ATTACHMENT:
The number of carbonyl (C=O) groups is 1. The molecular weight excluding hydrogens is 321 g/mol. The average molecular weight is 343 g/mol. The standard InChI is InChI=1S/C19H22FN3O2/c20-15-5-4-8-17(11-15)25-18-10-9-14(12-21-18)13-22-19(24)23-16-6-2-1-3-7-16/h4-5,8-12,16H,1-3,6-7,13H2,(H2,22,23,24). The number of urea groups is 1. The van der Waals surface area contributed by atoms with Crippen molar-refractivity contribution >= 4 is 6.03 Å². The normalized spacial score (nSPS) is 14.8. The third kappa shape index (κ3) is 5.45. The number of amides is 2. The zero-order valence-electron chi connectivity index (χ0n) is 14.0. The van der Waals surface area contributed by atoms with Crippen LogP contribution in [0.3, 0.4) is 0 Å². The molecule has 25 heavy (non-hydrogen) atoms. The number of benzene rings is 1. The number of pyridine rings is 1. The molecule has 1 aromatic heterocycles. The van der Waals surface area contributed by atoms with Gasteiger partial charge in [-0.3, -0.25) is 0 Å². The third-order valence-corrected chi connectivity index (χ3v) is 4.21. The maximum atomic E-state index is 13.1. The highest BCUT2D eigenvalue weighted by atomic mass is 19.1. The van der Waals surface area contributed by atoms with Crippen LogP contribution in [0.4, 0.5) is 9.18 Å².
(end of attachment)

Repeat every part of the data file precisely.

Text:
The number of carbonyl (C=O) groups is 1. The molecular weight excluding hydrogens is 321 g/mol. The average molecular weight is 343 g/mol. The standard InChI is InChI=1S/C19H22FN3O2/c20-15-5-4-8-17(11-15)25-18-10-9-14(12-21-18)13-22-19(24)23-16-6-2-1-3-7-16/h4-5,8-12,16H,1-3,6-7,13H2,(H2,22,23,24). The number of urea groups is 1. The van der Waals surface area contributed by atoms with Crippen molar-refractivity contribution >= 4 is 6.03 Å². The normalized spacial score (nSPS) is 14.8. The third kappa shape index (κ3) is 5.45. The number of amides is 2. The zero-order valence-electron chi connectivity index (χ0n) is 14.0. The van der Waals surface area contributed by atoms with Crippen LogP contribution in [0.3, 0.4) is 0 Å². The molecule has 25 heavy (non-hydrogen) atoms. The number of benzene rings is 1. The number of pyridine rings is 1. The molecule has 1 aromatic heterocycles. The van der Waals surface area contributed by atoms with Gasteiger partial charge in [-0.3, -0.25) is 0 Å². The third-order valence-corrected chi connectivity index (χ3v) is 4.21. The maximum atomic E-state index is 13.1. The highest BCUT2D eigenvalue weighted by atomic mass is 19.1. The van der Waals surface area contributed by atoms with Crippen LogP contribution in [0.4, 0.5) is 9.18 Å².